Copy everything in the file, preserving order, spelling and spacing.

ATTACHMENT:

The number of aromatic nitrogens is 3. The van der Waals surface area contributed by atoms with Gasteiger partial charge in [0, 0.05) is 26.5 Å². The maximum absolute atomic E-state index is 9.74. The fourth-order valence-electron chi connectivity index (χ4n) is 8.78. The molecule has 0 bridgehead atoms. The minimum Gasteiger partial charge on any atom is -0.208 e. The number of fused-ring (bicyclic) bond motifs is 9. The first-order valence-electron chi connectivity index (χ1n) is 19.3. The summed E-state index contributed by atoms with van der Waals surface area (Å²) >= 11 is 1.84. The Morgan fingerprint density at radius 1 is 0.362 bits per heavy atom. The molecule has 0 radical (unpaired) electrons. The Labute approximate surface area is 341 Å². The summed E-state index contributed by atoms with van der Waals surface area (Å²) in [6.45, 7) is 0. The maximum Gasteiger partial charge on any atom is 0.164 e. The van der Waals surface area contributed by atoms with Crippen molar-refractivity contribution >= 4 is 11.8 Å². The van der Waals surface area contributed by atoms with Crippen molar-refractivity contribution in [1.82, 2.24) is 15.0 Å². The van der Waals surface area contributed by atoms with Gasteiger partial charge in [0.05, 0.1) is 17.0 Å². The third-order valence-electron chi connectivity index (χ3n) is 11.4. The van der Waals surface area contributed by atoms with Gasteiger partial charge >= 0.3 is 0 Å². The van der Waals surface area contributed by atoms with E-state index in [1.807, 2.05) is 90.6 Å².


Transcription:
The number of aromatic nitrogens is 3. The van der Waals surface area contributed by atoms with Gasteiger partial charge in [0, 0.05) is 26.5 Å². The maximum absolute atomic E-state index is 9.74. The fourth-order valence-electron chi connectivity index (χ4n) is 8.78. The molecule has 0 bridgehead atoms. The minimum Gasteiger partial charge on any atom is -0.208 e. The number of fused-ring (bicyclic) bond motifs is 9. The first-order valence-electron chi connectivity index (χ1n) is 19.3. The summed E-state index contributed by atoms with van der Waals surface area (Å²) >= 11 is 1.84. The Morgan fingerprint density at radius 1 is 0.362 bits per heavy atom. The molecule has 0 radical (unpaired) electrons. The Labute approximate surface area is 341 Å². The summed E-state index contributed by atoms with van der Waals surface area (Å²) in [6.45, 7) is 0. The maximum Gasteiger partial charge on any atom is 0.164 e. The van der Waals surface area contributed by atoms with Crippen molar-refractivity contribution >= 4 is 11.8 Å². The van der Waals surface area contributed by atoms with Crippen molar-refractivity contribution in [1.82, 2.24) is 15.0 Å². The van der Waals surface area contributed by atoms with Gasteiger partial charge in [0.05, 0.1) is 17.0 Å². The third-order valence-electron chi connectivity index (χ3n) is 11.4. The van der Waals surface area contributed by atoms with Gasteiger partial charge >= 0.3 is 0 Å². The van der Waals surface area contributed by atoms with E-state index in [1.807, 2.05) is 90.6 Å².